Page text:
How does a change in the environment create change within an organization? Note that environmental change does not automatically change how business is done. Whether or not the organization changes in response to environmental challenges and threats depends on the decision makers’ reactions to what is happening in the environment.
It is natural for once small start-up companies to grow if they are successful. An example of this growth is the evolution of the Widmer Brothers Brewing Company, which started as two brothers brewing beer in their garage to become the 11th largest brewery in the United States. This growth happened over time as the popularity of their key product—Hefeweizen—grew in popularity; the company had to expand to meet demand, growing from the 2 founders to 400 employees in 2008 after Widmer Brothers merged with Redhook Ale Brewery to become Craft Brewers Alliance Inc. The newly formed company has five main departments, including Operations, Sales, Marketing, Finance, and Retail, who report to the CEO. Anheuser-Busch Companies Inc. continues to have a minority stake in both beer companies. So, while 50% of all new small businesses fail in their first year (Get ready, 2008), those that succeed often evolve into large, complex organizations over time.
Change is more likely to happen if the company is performing poorly and if there is a perceived threat from the environment. In fact, poorly performing companies often find it easier to change compared to successful companies. Why? High performance actually leads to overconfidence and inertia. As a result, successful companies often keep doing what made them a success in the first place. When it comes to the relationship between company performance and organizational change, the saying “nothing fails like success” may be fitting. For example, Polaroid Corporation was the number one producer of instant films and cameras in 1994. The company filed for bankruptcy in less than a decade, unable to adapt to the rapid advances in the 1-hour photo development and digital photography technologies. Successful companies that manage to change have special practices in place to keep the organization open to changes. As a case in point, Nokia finds that it is important to periodically change the perspective of key decision makers. For this purpose, they rotate heads of businesses to different posts to give them a fresh perspective. In addition to the success of a business, change in a company’s upper level management is a motivator for change at the organization level. Research shows that long-tenured CEOs are unlikely to change their formula for success. Instead, new CEOs and new top management teams create change in a company’s culture and structure (Barnett & Carroll, 1995; Boeker, 1997; Deutschman, 2005).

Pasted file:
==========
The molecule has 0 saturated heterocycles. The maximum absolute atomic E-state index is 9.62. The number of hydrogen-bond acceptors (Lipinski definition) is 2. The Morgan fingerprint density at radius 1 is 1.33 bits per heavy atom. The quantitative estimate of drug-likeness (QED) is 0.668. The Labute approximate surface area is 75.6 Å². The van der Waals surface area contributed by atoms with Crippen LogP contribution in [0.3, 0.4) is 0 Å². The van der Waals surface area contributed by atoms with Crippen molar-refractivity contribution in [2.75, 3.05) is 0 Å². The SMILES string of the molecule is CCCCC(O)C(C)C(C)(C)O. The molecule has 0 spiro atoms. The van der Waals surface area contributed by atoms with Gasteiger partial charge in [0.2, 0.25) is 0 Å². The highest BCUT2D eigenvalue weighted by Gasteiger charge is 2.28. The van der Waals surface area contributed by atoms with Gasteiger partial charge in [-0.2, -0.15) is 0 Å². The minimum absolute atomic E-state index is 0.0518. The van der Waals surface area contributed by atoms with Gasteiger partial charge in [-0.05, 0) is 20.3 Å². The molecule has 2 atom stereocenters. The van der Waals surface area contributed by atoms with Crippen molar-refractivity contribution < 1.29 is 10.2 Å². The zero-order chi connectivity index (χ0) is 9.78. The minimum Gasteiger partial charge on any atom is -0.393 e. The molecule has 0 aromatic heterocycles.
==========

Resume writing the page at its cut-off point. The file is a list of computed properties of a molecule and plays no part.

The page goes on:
Resistance to Change
Changing an organization is often essential for a company to remain competitive. Failure to change may influence the ability of a company to survive. Yet, employees do not always welcome changes in methods. According to a 2007 survey conducted by the Society for Human Resource Management (SHRM), resistance to change is one of the top two reasons why change efforts fail. In fact, reactions to organizational change may range from resistance to compliance to being an enthusiastic supporter of the change, with the latter being the exception rather than the norm (Change management, 2007; Huy, 1999).
Active resistance is the most negative reaction to a proposed change attempt. Those who engage in active resistance may sabotage the change effort and be outspoken objectors to the new procedures. In contrast, passive resistance involves being disturbed by changes without necessarily voicing these opinions. Instead, passive resisters may quietly dislike the change, feel stressed and unhappy, and even look for an alternative job without necessarily bringing their point to the attention of decision makers. Compliance, on the other hand, involves going along with proposed changes with little enthusiasm. Finally, those who show enthusiastic support are defenders of the new way and actually encourage others around them to give support to the change effort as well.
Any change attempt will have to overcome the resistance on the part of people to be successful. Otherwise, the result will be loss of time and energy as well as an inability on the part of the organization to adapt to the changes in the environment and make its operations more efficient. Resistance to change also has negative consequences for the people in question. Research shows that when people negatively react to organizational change, they experience negative emotions, use sick time more often, and are more likely to voluntarily leave the company (Fugate, Kinicki, & Prussia, 2008).